Treating T-cell immunity with special vegetables may help combat COVID-19
Kyodo News reports that a team led by National Cancer Research Centre (NCRC) staff has discovered a possible way to curb the effects of recurring infections with COVID-19.
During a short-term immunotherapy trial the NCRC team tested six vegetables including broccoli and cauliflower. They assessed that each onion-packed meal contained 1. 2-fold more antiviral immune cells than those for control.
A placebo also contained more antiviral cells than those found in the food with placebo.
The trial lasted about 9 days with treatment ended when the trial patients condition grew to about 30. One patient had skin inflammation for nearly a month and three others had a fever for about a month depending on the amount and severity.
The researchers also investigated if angiotensin-converting enzyme 2 (ACE2) cells a type of immune cell found naturally in many parts of the body and which suppress attack of enemy cells were a potent cause for the clinical disease the NCRC noted.
They found ACE2 cells here and initially thought that it was due to the bodys immune release when the immune system was knocked out of its usual essential three-pronged way. The NCRC team tested whether antibiotics could prevent the ACE2 cells from causing inflammation in the skin.
They said that while ACE2 cells do not express all of the other two types they can control their expression with the addition of vegetables such as broccoli to help keep survival rates healthy.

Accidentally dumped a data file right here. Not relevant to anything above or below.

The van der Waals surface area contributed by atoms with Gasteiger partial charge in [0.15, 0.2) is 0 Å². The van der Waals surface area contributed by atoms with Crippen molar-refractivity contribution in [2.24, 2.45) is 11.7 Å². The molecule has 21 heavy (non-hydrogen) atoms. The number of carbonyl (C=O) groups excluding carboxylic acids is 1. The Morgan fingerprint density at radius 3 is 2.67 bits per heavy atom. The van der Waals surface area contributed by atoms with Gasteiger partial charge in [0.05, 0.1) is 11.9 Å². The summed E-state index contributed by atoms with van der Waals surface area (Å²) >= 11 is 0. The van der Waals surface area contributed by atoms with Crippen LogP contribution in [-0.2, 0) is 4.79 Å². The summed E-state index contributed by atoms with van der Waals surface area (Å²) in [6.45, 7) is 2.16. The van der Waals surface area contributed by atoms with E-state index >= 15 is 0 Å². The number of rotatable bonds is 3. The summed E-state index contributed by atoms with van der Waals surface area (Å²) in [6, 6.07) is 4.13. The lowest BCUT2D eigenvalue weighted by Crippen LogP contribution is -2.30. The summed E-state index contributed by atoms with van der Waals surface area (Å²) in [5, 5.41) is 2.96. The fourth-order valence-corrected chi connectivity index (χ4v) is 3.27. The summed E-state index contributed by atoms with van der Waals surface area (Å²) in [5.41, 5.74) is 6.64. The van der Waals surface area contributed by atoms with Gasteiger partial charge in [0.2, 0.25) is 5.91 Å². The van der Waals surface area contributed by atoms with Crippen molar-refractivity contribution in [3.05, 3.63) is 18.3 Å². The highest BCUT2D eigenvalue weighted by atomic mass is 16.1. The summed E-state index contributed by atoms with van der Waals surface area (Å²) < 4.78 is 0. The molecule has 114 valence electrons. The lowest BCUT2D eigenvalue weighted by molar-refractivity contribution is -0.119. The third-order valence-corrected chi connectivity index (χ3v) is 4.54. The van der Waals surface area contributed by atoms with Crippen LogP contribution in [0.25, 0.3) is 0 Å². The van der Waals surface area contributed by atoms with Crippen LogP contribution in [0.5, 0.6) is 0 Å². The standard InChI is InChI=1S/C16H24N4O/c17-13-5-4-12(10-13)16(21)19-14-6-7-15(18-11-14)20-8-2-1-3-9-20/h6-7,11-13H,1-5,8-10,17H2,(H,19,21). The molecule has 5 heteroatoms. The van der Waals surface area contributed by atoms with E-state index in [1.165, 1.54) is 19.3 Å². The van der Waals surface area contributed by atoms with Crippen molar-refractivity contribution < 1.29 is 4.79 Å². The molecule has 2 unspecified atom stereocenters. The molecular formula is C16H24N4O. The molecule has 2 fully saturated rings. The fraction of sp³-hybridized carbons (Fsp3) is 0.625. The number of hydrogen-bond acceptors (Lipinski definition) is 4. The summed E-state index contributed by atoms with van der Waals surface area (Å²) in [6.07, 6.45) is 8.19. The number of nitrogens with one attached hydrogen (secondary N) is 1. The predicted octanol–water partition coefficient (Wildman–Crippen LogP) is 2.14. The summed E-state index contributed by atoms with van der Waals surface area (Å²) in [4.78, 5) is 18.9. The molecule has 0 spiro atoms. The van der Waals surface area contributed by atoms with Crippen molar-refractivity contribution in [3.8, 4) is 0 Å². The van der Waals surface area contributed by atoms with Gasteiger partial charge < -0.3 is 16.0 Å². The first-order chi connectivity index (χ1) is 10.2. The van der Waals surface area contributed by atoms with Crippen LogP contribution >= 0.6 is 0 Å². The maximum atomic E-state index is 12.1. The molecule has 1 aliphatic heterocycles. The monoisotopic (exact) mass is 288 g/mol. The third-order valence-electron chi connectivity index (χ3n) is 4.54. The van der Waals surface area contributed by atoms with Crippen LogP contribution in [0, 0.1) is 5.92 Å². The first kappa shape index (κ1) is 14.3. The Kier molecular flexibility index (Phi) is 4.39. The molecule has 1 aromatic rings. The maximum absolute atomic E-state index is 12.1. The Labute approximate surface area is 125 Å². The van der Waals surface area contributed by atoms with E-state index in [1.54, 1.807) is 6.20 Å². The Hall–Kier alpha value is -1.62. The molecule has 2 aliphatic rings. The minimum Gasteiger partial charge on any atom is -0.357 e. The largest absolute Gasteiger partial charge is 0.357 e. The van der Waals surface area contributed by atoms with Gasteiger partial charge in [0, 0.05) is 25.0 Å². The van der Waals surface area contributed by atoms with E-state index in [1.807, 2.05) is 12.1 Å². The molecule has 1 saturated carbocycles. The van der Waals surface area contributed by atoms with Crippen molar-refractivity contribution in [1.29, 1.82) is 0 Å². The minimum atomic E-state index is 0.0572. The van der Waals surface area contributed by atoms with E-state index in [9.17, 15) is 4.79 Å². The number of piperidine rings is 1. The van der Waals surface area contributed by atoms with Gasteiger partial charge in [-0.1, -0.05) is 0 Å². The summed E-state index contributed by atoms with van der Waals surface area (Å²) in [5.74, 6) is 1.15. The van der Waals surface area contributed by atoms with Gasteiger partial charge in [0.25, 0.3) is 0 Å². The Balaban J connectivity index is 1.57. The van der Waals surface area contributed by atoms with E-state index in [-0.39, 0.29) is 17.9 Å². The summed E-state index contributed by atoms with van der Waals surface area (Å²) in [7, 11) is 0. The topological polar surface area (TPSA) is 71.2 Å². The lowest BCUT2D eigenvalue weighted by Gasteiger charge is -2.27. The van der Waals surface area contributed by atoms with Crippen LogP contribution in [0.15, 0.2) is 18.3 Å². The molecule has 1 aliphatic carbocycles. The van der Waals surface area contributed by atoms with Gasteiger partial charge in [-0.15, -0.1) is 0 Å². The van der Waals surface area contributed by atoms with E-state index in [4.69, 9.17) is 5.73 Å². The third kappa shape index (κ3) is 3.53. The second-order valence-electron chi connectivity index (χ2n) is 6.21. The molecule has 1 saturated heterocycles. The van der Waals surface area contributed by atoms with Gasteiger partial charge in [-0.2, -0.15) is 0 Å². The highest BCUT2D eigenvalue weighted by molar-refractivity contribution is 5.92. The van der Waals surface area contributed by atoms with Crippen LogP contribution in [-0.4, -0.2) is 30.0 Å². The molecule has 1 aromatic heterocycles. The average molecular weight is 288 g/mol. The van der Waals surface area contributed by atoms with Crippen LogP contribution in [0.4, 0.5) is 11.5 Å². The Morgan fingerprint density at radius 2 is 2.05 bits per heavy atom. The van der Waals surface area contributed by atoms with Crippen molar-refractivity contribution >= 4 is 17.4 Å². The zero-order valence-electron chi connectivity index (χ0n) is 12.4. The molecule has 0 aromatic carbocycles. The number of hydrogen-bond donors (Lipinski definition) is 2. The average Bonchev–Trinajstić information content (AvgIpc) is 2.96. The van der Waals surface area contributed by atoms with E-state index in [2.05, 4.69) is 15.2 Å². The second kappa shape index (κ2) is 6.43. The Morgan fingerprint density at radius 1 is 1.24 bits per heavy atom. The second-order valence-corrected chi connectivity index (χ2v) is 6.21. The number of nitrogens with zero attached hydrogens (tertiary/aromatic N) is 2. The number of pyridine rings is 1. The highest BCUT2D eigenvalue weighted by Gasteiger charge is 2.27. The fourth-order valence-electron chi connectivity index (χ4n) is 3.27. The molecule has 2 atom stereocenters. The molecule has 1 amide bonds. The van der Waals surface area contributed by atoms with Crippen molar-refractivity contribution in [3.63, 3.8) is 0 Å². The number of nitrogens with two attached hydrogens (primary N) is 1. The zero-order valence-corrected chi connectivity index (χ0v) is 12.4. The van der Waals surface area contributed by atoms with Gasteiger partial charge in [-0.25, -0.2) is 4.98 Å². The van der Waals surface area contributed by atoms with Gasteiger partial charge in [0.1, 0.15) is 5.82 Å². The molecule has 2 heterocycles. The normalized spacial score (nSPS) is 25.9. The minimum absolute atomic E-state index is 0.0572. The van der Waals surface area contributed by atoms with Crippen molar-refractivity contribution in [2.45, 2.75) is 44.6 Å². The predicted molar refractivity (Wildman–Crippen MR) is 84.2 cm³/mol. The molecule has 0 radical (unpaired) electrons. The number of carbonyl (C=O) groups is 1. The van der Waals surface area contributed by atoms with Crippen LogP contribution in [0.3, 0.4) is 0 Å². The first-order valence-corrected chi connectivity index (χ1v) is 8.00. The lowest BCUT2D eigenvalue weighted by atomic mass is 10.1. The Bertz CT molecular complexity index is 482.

Because the cells are primary drivers of inflammation the NCRC is searching for other cells in the skin like asthma and allergies to take over if the rest of the organs become systemic.
Treatment halted when patients were leaving a hospital for two weeks because of a negative test result. The NCRC researcher said negative tests meant there were always the possibility of relapse instead of being curable.
It also revealed the NCRC team found in tiny pores in the collars of many patients that the lining of the skin made them appear younger.
They compared these to the thickness of skin in normal skin.
In the comparison with the thinning of skin the NCRC team found MI and other painful inflammatory cells were present more often.
Case in point a chicken was found on a patients foot as well as on parts of her chest.
They said the NCRC team made a similar discovery with 10 out of the 12 shivering patients who developed severe dehydration and who were also observed to have produced some type of blood clot.
The researchers said there may be other reasons. The micronutrient-rich vegetables in the ones with a high concentration of selenium may potentially improve the absorption of selenium they said.
They assessed incubation periods from 13 days to nearly 18 days compared to 45 days in patients who did not eat sun when the first signs of swelling can appear.